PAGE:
Teletext News: Behind the Scenes

I started Teletext News in August of this year. In the current landscape of Twitter, especially, it apparently looks like a bot to some people. Teletext News is not a bot. I make it through a very manual process before my morning commute — unless I’m sick or running very late. A couple of people have asked me how I make it, so I thought I’d put together a little overview.

I’m American and teletext was never much of a thing here, so I’ve not had the pleasure of experiencing teletext when it was live on actual TV. But, as someone born in the early 80s, I very much enjoy the retro feel and look of older technologies like teletext.

Please keep in mind that this is not meant to be a guide to how to make a teletext project, just an overview of how I create my own. However, I do encourage you to mess around with a teletext editor. It can be a lot of fun!

Overview

To gather information for Teletext News, I read the news from multiple sources, and check the presidential poll results and weather on the New York Times website. I use the obscure commands of a teletext editor to write the news and change the colors of a template I have saved. After I’m done, I take a screenshot of the finished project, crop it, and manually upload the day’s edition to Twitter, Facebook, Medium and Tinyletter, a newsletter. (I then scramble to finish getting ready and go outside to catch a PATH train.)

Step 1: news gathering and checking the weather report

The US presidential elections are underway, of course. I started off using poll results from the New York Times’ election forecast for no particular reason other than I happened to be reading it at the time. I’ve stuck with that particular poll for the sake of consistency.

Teletext News has only one single news story each day it’s updated and I consult multiple sources to write it. I read through the headlines of at least two sources, but sometimes as many as five or six. I only consult publications or agencies that I consider reputable. Those include:

  • AP
  • BBC
  • The Guardian
  • The LA Times
  • The New York Times
  • NPR
  • Reuters
  • The Washington Post

My approach is to try to find the biggest news story of the day. On days when a single big story isn’t immediately apparent to me, it basically comes down to what I consider to be interesting, personally. I guess that’s the luxury of not being an actual news source.

One note on US centricity: It’s naturally tempting to make Teletext News’ headline US-centric, because I’m an American and that’s what I know and hear about the most. But I do try to focus on the global news. I don’t presume to have a strictly American audience for this project, particularly because teletext essentially didn’t happen in the US and the culture around it is much more British. That’s also why there’s Celsius in the weather.

Step 2: updating

The US presidential poll results, headline, weather and the date all get written manually by yours truly. I simply type over the previous day’s news.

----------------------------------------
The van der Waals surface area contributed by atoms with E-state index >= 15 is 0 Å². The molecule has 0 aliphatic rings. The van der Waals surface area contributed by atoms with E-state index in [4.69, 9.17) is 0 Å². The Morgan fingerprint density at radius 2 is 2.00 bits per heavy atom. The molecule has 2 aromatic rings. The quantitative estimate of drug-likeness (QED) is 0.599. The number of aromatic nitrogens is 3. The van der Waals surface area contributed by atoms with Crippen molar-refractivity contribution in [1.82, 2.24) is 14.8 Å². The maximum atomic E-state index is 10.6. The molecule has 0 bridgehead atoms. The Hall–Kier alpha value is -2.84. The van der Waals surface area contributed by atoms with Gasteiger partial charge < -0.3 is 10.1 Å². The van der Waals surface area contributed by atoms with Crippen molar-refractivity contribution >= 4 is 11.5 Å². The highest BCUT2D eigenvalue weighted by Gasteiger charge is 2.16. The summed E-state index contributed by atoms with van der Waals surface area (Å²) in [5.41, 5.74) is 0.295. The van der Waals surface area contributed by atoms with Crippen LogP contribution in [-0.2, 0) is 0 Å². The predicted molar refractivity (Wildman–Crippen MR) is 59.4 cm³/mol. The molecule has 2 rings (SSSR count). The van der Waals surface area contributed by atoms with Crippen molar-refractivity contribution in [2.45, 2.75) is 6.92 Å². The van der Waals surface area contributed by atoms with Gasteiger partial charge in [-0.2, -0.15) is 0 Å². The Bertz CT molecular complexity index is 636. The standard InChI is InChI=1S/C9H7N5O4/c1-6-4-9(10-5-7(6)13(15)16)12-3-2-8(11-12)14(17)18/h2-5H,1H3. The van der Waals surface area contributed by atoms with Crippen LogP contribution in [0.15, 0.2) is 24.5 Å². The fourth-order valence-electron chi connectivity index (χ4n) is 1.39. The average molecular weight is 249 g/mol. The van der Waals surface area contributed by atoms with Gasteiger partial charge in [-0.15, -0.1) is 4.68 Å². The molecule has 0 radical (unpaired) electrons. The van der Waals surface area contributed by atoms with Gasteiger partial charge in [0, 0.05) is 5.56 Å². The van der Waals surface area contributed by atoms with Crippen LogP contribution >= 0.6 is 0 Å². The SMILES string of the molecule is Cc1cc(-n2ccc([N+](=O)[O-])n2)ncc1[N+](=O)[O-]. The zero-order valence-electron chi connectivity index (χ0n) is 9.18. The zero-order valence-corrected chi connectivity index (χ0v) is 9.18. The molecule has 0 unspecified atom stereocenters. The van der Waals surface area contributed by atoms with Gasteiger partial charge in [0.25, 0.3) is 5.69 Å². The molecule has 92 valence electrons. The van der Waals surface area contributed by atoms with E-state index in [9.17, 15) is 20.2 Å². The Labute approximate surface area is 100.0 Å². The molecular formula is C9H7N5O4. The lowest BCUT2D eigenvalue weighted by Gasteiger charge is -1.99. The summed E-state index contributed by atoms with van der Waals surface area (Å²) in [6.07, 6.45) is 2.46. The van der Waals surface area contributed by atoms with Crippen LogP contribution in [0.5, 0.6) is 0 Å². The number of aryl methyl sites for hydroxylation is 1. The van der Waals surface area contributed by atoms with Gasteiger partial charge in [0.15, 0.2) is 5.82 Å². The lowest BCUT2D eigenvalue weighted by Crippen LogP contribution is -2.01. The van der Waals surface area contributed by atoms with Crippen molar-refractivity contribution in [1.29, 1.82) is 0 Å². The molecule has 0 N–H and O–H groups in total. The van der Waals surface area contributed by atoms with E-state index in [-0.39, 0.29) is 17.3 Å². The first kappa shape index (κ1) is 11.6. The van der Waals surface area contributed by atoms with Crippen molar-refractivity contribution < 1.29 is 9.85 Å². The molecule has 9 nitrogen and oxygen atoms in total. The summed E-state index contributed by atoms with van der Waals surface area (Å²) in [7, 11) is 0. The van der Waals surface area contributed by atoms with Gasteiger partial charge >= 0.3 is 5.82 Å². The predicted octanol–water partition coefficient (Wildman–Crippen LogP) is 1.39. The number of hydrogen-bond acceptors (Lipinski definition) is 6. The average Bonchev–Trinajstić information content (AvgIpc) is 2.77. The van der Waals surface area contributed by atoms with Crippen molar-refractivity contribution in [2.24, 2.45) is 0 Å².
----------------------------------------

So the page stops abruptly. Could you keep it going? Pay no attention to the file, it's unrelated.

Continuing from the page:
The teletext editor I use is edit.tf, created by Simon Rawles. There’s a readme on Github and this video tutorial by Carl Attrill is helpful.

One can only “save” edit.tf projects by holding on to the URL, so I have the URL of the basic template I created for this project in a TextEdit doc. Browser history is also handy. I update Teletext News in Safari.

Step 3: colors

The template for Teletext News was created when I first messed around with edit.tf in late August. For the post part, it’s stayed the same, though I’ve changed the look of the title once or twice. (To do that, I basically search for examples of teletext titles from the 70s to 2012 for inspiration. The current title was based off an image of an early 2000s ITV teletext news screen.)

The available colors are red, green, blue, cyan, magenta, yellow, white, and black. That’s all you get. I enjoy this constraint, and I’ve added another one: I do my best to avoid having the exact same color palette within a four-day period. I manually write over the previous day’s color codes, adjusting their placement to whatever part of a headline makes most sense to emphasize.

After I’ve written the big headline, updated the weather, changed the date, altered the colors, and appropriately emphasized the text, Teletext News is essentially done. There’s one final edit to make, then it’s screenshot time.

Step 4: final edit

There is no spellcheck in a teletext editor. I look through the day’s update to make sure it’s typo-free (sometimes asking my husband to take a look after I do). I make sure I’ve updated the date, too, which I have definitely forgotten to do at least once.

Step 5: cropping and uploading

I screenshot the final product, crop it in Preview, and manually upload that image across the services I use to share Teletext News with the world.

I’m not ignorant of the fact that there are probably more automated ways I could be doing all of the parts in this last step, but the set-up would be a bit of a hassle. Besides, Teletext News is all about painstaking manual labor. The manual process gives me space in my day to breathe and to think. After all, I’m a human.


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